Of course national pride is important but that is not what the scientists will talk about. It is unfortunate that scientific missions are now being linked to national pride.
Mangalyaan-1 and Chandrayaan-1 were exploratory missions to just find out whether India can successfully carry out Mars and moon missions. The scientific gains from these missions have been some, but not overwhelming. So, Chandrayaan-2 mission is certainly not just about national pride. It not only targets some key scientific issues but also tests capabilities that have hold long-term promises.
One, this is the first time that India will attempt a moon landing. That itself is a fantastic test for what the country can do.
With Chandrayaan-2, NASA is sending a mirror, which will be placed in the unchartered territory of the moon. With laser reflections from this mirror, NASA can get more precise values for the distance between the moon and the earth. This shows how far ISRO’s space missions have progressed over the decades.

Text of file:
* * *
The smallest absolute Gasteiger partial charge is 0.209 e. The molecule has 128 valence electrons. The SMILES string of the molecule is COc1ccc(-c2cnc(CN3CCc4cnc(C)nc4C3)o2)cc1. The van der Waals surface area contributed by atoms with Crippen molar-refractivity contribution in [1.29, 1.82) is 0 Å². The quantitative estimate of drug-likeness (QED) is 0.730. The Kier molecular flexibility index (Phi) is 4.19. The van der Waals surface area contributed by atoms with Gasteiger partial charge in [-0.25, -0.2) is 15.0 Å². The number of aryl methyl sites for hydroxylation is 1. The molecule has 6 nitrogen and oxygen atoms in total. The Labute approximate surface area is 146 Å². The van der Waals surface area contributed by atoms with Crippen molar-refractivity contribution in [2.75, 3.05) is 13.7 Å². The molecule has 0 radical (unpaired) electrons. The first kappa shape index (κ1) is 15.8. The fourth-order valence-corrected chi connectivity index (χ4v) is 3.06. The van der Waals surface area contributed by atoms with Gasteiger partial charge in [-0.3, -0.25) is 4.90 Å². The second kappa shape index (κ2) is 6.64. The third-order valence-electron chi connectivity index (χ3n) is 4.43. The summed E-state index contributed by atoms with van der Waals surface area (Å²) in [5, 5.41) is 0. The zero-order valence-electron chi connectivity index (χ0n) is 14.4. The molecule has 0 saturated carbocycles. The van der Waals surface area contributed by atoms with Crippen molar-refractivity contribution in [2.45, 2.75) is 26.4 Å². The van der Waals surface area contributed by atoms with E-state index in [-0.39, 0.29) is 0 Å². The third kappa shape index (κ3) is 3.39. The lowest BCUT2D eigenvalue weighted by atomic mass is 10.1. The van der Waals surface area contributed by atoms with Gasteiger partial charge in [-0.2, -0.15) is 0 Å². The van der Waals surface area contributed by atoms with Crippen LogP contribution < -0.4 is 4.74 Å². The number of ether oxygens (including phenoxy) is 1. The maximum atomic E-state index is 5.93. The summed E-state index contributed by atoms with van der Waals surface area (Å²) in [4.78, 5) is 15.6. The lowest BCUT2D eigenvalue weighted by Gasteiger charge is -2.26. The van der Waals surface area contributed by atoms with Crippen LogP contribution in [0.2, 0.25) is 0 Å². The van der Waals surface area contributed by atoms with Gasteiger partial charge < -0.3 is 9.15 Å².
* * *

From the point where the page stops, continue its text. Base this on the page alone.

At some point in the future, we will have to go out there in deep space and set up colonies. Whatever our long-term plans may be, the first stop has to be moon. It is similar to travelling on a large highway, where you need fuelling stations, or rest stops.
So, we need a station out there, where you will assemble things for the next stage flight. For that, we need to understand the entire moon: we don’t want any surprises.
Countries like the US, Russia and China have already done a lot in this regard. India, too, has to have its long-term planetary exploration attempts independent of other countries. This is what makes missions like Chandrayaan-2 very vital.
Technological competencies achieved in such missions can act as building blocks to serve other sectors